3. A process for making pure hydrogen which comprises introducing into a scrubbing zone raw gaseous hydrogen containing carbon monoxide as an impurity, introducing into said scrubbing zone liqueled propane, maintaining said scrubbing zone at a temperature between about -l39 C. and about +100" C. and under a pressure and a contact ratio between raw hydrogen and liqueed propane such that a gas phase and a single liquid phase are produced, removing liquefied propane from said scrubbing zone containing carbon monoxide impurity from said raw hydrogen, stripping carbon monoxide from said liqueed propane from said scrubbing zone, recycling stripped propane to said scrubbing zone, removing from said scrubbing zone purilied hydrogen substantially free of carbon monoxide and containing propane, separating propane from said puried hydrogen and recovering purified hydrogen as a product of the process.
4. The process of claim 3 in which propane is separated from puriiied hydrogen by phase separation at reduced temperature.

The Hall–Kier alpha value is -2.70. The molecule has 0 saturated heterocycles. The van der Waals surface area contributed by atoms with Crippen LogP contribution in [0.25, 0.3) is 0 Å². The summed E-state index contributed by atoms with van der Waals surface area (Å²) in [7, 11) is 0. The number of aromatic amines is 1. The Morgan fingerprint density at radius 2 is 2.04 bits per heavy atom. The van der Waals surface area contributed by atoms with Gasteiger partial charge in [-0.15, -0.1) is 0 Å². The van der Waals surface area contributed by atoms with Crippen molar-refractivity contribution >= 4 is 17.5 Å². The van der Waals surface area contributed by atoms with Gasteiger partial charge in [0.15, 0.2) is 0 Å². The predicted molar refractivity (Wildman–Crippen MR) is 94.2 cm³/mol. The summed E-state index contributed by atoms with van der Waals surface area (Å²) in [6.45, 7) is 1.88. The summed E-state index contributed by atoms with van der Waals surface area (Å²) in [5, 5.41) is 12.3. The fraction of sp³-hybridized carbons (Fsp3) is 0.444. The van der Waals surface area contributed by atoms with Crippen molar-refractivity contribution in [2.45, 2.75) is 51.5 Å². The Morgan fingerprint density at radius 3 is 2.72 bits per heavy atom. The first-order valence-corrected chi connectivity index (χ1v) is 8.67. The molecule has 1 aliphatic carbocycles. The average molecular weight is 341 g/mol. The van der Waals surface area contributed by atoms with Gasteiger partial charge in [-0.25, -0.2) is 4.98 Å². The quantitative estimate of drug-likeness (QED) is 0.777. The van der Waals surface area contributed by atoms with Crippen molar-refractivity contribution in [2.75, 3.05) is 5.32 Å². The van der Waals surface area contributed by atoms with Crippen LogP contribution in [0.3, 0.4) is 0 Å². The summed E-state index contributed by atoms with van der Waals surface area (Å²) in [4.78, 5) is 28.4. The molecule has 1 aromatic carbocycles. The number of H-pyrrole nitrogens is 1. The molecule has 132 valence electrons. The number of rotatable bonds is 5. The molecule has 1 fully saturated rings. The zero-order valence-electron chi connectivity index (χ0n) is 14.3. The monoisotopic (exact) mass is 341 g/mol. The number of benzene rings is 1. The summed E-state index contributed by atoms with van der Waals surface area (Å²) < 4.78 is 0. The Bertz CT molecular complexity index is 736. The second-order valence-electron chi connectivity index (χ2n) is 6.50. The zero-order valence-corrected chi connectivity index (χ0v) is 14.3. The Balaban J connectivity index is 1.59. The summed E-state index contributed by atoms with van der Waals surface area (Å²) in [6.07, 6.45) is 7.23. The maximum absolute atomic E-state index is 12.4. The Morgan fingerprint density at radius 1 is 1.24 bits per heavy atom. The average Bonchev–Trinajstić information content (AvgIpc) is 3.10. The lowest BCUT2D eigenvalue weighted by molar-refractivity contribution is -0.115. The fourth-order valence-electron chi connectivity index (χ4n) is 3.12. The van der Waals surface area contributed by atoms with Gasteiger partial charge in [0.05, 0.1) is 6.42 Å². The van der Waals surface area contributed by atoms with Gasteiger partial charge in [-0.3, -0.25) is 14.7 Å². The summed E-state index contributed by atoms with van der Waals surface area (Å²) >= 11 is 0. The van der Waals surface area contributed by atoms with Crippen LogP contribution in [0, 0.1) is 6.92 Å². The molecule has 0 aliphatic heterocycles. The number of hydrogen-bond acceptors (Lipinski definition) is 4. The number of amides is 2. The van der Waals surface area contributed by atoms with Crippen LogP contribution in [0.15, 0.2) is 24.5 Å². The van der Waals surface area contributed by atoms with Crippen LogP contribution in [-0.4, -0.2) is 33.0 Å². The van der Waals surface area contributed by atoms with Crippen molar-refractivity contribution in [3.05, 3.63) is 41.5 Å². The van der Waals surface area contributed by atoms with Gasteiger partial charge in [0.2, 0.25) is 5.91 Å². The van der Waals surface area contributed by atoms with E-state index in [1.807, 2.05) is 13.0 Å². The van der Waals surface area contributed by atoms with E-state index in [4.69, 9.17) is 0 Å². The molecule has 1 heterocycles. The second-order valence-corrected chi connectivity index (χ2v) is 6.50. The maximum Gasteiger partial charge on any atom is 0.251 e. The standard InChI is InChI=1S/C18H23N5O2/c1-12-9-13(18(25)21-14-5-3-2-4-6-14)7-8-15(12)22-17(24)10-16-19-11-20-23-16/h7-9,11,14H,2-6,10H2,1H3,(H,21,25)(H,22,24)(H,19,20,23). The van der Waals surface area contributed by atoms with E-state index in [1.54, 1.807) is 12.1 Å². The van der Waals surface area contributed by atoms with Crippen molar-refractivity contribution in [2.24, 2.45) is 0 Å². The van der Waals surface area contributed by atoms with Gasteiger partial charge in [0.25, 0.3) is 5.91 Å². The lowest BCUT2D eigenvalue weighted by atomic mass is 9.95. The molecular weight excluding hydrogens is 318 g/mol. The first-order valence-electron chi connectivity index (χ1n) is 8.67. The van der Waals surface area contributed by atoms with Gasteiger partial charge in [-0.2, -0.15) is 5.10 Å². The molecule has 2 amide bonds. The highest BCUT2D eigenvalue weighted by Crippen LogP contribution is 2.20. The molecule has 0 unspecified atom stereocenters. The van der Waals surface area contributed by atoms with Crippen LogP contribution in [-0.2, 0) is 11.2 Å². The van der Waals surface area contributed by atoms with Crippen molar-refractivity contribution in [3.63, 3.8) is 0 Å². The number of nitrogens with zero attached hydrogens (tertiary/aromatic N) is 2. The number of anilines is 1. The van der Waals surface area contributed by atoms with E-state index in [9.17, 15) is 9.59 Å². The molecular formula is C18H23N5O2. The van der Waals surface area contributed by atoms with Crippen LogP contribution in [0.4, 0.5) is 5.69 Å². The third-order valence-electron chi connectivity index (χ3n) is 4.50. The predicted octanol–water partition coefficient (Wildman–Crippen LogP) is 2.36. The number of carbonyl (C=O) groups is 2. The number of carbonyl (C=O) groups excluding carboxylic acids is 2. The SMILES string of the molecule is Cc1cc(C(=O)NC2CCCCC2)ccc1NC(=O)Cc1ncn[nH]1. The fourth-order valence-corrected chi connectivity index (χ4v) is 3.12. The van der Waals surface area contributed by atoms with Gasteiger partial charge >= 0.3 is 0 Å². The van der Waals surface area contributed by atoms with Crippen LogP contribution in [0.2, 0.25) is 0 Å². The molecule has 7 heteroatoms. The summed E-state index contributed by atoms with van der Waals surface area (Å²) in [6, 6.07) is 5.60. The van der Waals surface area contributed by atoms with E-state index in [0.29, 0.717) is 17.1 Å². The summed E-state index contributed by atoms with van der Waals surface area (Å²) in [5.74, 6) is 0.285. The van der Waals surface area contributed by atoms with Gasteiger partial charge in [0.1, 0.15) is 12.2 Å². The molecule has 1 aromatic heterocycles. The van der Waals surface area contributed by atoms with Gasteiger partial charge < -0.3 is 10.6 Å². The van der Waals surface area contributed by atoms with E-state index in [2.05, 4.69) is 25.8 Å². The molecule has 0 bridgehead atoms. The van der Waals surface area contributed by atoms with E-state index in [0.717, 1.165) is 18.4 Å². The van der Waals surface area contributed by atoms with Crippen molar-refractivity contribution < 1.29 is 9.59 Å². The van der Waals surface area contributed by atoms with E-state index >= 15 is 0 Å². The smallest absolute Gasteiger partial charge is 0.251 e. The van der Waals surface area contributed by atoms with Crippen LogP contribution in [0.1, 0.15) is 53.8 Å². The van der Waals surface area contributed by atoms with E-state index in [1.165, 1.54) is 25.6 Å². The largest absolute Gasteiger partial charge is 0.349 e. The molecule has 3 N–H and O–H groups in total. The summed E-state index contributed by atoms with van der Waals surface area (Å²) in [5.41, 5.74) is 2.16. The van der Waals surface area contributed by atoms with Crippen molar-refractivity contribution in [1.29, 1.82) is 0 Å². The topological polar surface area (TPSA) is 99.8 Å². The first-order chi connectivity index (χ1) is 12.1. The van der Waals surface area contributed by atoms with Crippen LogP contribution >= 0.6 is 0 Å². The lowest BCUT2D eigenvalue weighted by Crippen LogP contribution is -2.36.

5. The process of claim 3 in which all of the stripping of carbon monoxide from liquefied propane is carried out at superatmospheric pressure.
References Cited UNITED STATES PATENTS 3,121,624 2/1964 Matsch et al. 55-48 3,239,458 3/1966 Baumann et al. 55-48 REUBEN FRIEDMAN, Primary Examiner C. N. HART, Assistant Examiner U.S. Cl. X.R. 55-68; 62-17
|Citing Patent||Filing date||Publication date||Applicant||Title|
|US4043770 *||Dec 19, 1975||Aug 23, 1977||Linde Aktiengesellschaft||Absorption-adsorption system for purifying cryogenic gases|
|US7036337 *||Aug 29, 2003||May 2, 2006||Wylie Companies, Inc||Recovery of hydrogen from refinery and petrochemical light ends streams|
|US20050047995 *||Aug 29, 2003||Mar 3, 2005||Roger Wylie||Recovery of hydrogen from refinery and petrochemical light ends streams|
|US20080299277 *||May 30, 2008||Dec 4, 2008||Yaohai Chao||Sweetening Compositions|
|U.S. Classification||95/166, 62/632, 95/167, 95/230, 62/625, 62/932|
|International Classification||C01B3/52, B01D53/14|
|Cooperative Classification||C01B3/52, B01D53/1493, C01B2203/047, Y10S62/932, C01B2203/0415, B01D53/14|
|European Classification||B01D53/14M, B01D53/14, C01B3/52|
|Jul 11, 1988||AS02||Assignment of assignor's interest|
Owner name: KANSAS UNIVERSITY ENDOWMENT ASSOCIATION
Effective date: 19880212
Owner name: UNIVERSITY OF KANSAS
|Jul 11, 1988||AS||Assignment|
Owner name: UNIVERSITY OF KANSAS
Free format text: ASSIGNMENT OF ASSIGNORS INTEREST.;ASSIGNOR:KANSAS UNIVERSITY ENDOWMENT ASSOCIATION;REEL/FRAME:004914/0133
Effective date: 19880212